How to Create Better Content Using the Conversion Funnel Approach

Aug 5 2013 by Dalia Lasaite | 3 Comments

Great content offers website owners a plethora of benefits.

That’s why brands, big and small, from Red Bull to your neighborhood’s coffee shop, are trying to better serve their customers by providing relevant and interesting content through various channels.

However, creating content can be very time-consuming and expensive, especially if you don’t have a large budget and a content marketing agency at your fingertips.

So how do you choose whether to create a viral cat video or invest in writing up a technical whitepaper? Or should you just spend time updating your website’s FAQ page instead?

I will share some tips and ideas for developing a good website content strategy based on the conversion funnel concept.

Conversion Funnel

From a business standpoint, a good content strategy is one that:

  • Represents the business well
  • Engages potential consumers in a non-intrusive way
  • Helps increase sales or meet certain objectives that the business has

Before you start developing a content strategy and integrating it with your website production processes, it’s crucial to understand the journey your customer takes from initially hearing about your company to making a purchase.

In general terms, we can refer to the journey that a person takes from being a non-customer to our customer as the conversion funnel.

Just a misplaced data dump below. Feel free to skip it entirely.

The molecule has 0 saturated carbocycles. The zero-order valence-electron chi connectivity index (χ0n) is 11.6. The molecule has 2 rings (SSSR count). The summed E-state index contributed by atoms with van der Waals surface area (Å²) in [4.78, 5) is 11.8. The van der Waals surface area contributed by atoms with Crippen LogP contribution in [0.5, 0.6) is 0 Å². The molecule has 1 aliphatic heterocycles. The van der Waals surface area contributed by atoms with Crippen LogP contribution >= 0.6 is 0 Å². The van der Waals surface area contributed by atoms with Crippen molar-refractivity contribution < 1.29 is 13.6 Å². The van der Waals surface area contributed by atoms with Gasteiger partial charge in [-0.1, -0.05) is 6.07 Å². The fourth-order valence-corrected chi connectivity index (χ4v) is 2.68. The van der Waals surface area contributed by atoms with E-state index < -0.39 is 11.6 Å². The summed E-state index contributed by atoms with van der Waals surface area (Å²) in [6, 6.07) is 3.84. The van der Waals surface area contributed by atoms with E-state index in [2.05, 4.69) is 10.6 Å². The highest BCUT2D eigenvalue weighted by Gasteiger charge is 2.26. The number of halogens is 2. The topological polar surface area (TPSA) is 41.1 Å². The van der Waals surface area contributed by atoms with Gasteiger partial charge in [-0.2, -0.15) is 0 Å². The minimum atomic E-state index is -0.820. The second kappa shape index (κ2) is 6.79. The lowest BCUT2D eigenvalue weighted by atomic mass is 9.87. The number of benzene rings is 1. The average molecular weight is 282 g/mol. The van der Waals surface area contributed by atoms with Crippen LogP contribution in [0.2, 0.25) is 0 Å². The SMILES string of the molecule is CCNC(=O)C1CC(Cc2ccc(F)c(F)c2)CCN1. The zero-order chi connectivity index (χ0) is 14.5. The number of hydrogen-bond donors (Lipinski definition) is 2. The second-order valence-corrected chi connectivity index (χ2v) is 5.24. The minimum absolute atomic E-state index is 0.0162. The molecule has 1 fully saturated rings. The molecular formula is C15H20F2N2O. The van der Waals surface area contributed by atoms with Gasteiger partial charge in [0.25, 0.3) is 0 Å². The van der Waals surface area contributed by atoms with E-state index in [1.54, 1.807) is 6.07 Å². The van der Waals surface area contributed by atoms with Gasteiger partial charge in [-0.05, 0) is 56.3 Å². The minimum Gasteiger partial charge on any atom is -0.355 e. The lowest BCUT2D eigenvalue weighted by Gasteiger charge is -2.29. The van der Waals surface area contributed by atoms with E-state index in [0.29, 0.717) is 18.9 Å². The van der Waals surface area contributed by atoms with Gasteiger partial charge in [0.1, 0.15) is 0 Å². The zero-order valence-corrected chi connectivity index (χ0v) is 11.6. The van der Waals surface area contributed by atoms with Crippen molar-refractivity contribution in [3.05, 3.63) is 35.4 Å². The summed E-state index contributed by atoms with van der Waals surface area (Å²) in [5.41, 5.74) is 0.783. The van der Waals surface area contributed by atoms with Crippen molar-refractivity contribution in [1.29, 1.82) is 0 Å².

A generalized conversion funnel can be comprised of four steps (borrowed from the marketing industry):

  • Awareness: The stage of initial contact with the customer. This is when the customer first learns about your company.
  • Interest: Once the customer is aware of your company, she might become interested in you.
  • Desire: After the interest of the customer is aroused, the customer could reach a point where she starts wanting your products and services, although no purchase action has been made at this stage.
  • Action: At this stage of the conversion funnel, the customer is not only wanting and daydreaming about your product/service, but also musters up the money, time, and effort needed to buy it.

The acronym AIDA helps us remember these stages, and it’s borrowed from the marketing industry.

Customer behavior differs widely across all these stages.